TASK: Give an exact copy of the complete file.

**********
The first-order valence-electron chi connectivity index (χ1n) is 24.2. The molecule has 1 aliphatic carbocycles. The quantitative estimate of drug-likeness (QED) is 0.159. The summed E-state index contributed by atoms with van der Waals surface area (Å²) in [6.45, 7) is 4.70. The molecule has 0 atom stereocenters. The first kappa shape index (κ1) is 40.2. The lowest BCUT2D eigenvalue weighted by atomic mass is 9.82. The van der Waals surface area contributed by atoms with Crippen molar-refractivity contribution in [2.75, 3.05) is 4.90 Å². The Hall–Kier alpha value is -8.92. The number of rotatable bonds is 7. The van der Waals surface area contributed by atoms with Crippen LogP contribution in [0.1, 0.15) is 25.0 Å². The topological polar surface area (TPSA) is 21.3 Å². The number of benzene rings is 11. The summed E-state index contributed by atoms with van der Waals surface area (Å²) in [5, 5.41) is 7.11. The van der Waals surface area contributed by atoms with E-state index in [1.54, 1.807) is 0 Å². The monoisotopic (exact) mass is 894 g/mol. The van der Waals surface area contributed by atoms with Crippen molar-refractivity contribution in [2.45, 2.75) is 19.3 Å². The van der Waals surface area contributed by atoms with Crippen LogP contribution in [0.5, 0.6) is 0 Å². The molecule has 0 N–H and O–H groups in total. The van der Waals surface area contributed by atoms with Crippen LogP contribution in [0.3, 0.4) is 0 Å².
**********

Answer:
The first-order valence-electron chi connectivity index (χ1n) is 24.2. The molecule has 1 aliphatic carbocycles. The quantitative estimate of drug-likeness (QED) is 0.159. The summed E-state index contributed by atoms with van der Waals surface area (Å²) in [6.45, 7) is 4.70. The molecule has 0 atom stereocenters. The first kappa shape index (κ1) is 40.2. The lowest BCUT2D eigenvalue weighted by atomic mass is 9.82. The van der Waals surface area contributed by atoms with Crippen molar-refractivity contribution in [2.75, 3.05) is 4.90 Å². The Hall–Kier alpha value is -8.92. The number of rotatable bonds is 7. The van der Waals surface area contributed by atoms with Crippen LogP contribution in [0.1, 0.15) is 25.0 Å². The topological polar surface area (TPSA) is 21.3 Å². The number of benzene rings is 11. The summed E-state index contributed by atoms with van der Waals surface area (Å²) in [5, 5.41) is 7.11. The van der Waals surface area contributed by atoms with E-state index in [1.54, 1.807) is 0 Å². The monoisotopic (exact) mass is 894 g/mol. The van der Waals surface area contributed by atoms with Crippen molar-refractivity contribution in [2.45, 2.75) is 19.3 Å². The van der Waals surface area contributed by atoms with Crippen LogP contribution in [0.5, 0.6) is 0 Å². The molecule has 0 N–H and O–H groups in total. The van der Waals surface area contributed by atoms with Crippen LogP contribution in [0.3, 0.4) is 0 Å².